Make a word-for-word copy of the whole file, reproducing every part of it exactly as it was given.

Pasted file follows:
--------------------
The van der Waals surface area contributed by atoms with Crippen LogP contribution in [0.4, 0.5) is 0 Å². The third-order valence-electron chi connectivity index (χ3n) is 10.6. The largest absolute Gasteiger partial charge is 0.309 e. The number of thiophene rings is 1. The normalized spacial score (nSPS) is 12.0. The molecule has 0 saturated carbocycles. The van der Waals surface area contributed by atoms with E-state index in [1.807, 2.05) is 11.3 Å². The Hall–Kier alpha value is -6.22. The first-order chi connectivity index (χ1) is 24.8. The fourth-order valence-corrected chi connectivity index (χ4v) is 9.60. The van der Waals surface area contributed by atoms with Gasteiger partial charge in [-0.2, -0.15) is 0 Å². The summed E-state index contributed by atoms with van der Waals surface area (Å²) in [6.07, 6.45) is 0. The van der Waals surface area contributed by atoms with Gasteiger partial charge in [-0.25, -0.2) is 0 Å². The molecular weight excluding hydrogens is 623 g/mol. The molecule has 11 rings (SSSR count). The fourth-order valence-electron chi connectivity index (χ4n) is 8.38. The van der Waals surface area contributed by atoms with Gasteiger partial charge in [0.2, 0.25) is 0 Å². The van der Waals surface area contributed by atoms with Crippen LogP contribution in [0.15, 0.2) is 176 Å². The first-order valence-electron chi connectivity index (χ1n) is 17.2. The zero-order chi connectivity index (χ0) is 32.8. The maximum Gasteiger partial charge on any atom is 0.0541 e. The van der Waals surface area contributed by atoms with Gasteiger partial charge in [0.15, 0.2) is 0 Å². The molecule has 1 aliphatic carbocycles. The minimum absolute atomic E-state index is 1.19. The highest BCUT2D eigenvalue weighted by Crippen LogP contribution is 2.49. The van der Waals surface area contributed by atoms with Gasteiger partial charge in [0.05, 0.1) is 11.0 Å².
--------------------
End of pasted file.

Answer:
The van der Waals surface area contributed by atoms with Crippen LogP contribution in [0.4, 0.5) is 0 Å². The third-order valence-electron chi connectivity index (χ3n) is 10.6. The largest absolute Gasteiger partial charge is 0.309 e. The number of thiophene rings is 1. The normalized spacial score (nSPS) is 12.0. The molecule has 0 saturated carbocycles. The van der Waals surface area contributed by atoms with E-state index in [1.807, 2.05) is 11.3 Å². The Hall–Kier alpha value is -6.22. The first-order chi connectivity index (χ1) is 24.8. The fourth-order valence-corrected chi connectivity index (χ4v) is 9.60. The van der Waals surface area contributed by atoms with Gasteiger partial charge in [-0.2, -0.15) is 0 Å². The summed E-state index contributed by atoms with van der Waals surface area (Å²) in [6.07, 6.45) is 0. The van der Waals surface area contributed by atoms with Gasteiger partial charge in [-0.25, -0.2) is 0 Å². The molecular weight excluding hydrogens is 623 g/mol. The molecule has 11 rings (SSSR count). The fourth-order valence-electron chi connectivity index (χ4n) is 8.38. The van der Waals surface area contributed by atoms with Gasteiger partial charge in [0.2, 0.25) is 0 Å². The van der Waals surface area contributed by atoms with Crippen LogP contribution in [0.15, 0.2) is 176 Å². The first-order valence-electron chi connectivity index (χ1n) is 17.2. The zero-order chi connectivity index (χ0) is 32.8. The maximum Gasteiger partial charge on any atom is 0.0541 e. The van der Waals surface area contributed by atoms with Gasteiger partial charge in [0.15, 0.2) is 0 Å². The molecule has 1 aliphatic carbocycles. The minimum absolute atomic E-state index is 1.19. The highest BCUT2D eigenvalue weighted by Crippen LogP contribution is 2.49. The van der Waals surface area contributed by atoms with Gasteiger partial charge in [0.05, 0.1) is 11.0 Å².